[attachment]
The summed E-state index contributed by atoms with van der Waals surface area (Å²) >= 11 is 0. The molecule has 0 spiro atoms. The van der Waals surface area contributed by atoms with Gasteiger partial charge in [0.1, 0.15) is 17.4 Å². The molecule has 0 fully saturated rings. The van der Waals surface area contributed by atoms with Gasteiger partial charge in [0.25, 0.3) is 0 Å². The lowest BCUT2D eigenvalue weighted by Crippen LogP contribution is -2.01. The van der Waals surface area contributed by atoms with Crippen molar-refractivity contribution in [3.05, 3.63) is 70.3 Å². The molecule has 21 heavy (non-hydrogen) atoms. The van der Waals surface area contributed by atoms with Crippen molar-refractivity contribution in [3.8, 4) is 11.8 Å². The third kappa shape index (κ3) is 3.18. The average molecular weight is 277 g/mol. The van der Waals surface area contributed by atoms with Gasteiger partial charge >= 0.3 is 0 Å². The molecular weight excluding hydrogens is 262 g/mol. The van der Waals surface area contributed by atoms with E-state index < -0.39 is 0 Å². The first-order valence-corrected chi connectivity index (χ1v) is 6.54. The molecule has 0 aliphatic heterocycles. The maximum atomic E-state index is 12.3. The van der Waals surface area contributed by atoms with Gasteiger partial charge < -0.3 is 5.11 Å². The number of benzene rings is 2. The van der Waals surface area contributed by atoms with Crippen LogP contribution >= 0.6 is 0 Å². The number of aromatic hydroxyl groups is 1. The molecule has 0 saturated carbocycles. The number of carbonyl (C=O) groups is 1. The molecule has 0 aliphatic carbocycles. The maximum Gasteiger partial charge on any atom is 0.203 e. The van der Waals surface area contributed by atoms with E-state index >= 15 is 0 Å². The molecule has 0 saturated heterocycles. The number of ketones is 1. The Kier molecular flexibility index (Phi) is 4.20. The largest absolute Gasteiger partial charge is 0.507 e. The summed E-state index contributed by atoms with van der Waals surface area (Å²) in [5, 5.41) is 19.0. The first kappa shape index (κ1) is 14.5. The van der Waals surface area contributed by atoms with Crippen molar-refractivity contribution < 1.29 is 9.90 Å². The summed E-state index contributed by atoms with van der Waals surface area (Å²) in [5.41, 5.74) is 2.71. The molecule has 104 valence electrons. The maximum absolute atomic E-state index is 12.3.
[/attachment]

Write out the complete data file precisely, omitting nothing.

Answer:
The summed E-state index contributed by atoms with van der Waals surface area (Å²) >= 11 is 0. The molecule has 0 spiro atoms. The van der Waals surface area contributed by atoms with Gasteiger partial charge in [0.1, 0.15) is 17.4 Å². The molecule has 0 fully saturated rings. The van der Waals surface area contributed by atoms with Gasteiger partial charge in [0.25, 0.3) is 0 Å². The lowest BCUT2D eigenvalue weighted by Crippen LogP contribution is -2.01. The van der Waals surface area contributed by atoms with Crippen molar-refractivity contribution in [3.05, 3.63) is 70.3 Å². The molecule has 21 heavy (non-hydrogen) atoms. The van der Waals surface area contributed by atoms with Crippen molar-refractivity contribution in [3.8, 4) is 11.8 Å². The third kappa shape index (κ3) is 3.18. The average molecular weight is 277 g/mol. The van der Waals surface area contributed by atoms with Gasteiger partial charge >= 0.3 is 0 Å². The molecular weight excluding hydrogens is 262 g/mol. The van der Waals surface area contributed by atoms with E-state index < -0.39 is 0 Å². The first-order valence-corrected chi connectivity index (χ1v) is 6.54. The molecule has 0 aliphatic heterocycles. The maximum atomic E-state index is 12.3. The van der Waals surface area contributed by atoms with Gasteiger partial charge < -0.3 is 5.11 Å². The number of benzene rings is 2. The van der Waals surface area contributed by atoms with Crippen LogP contribution >= 0.6 is 0 Å². The number of aromatic hydroxyl groups is 1. The molecule has 0 saturated carbocycles. The number of carbonyl (C=O) groups is 1. The molecule has 0 aliphatic carbocycles. The maximum Gasteiger partial charge on any atom is 0.203 e. The van der Waals surface area contributed by atoms with E-state index >= 15 is 0 Å². The molecule has 0 saturated heterocycles. The number of ketones is 1. The Kier molecular flexibility index (Phi) is 4.20. The largest absolute Gasteiger partial charge is 0.507 e. The summed E-state index contributed by atoms with van der Waals surface area (Å²) in [5, 5.41) is 19.0. The first kappa shape index (κ1) is 14.5. The van der Waals surface area contributed by atoms with Crippen molar-refractivity contribution < 1.29 is 9.90 Å². The summed E-state index contributed by atoms with van der Waals surface area (Å²) in [5.41, 5.74) is 2.71. The molecule has 104 valence electrons. The maximum absolute atomic E-state index is 12.3.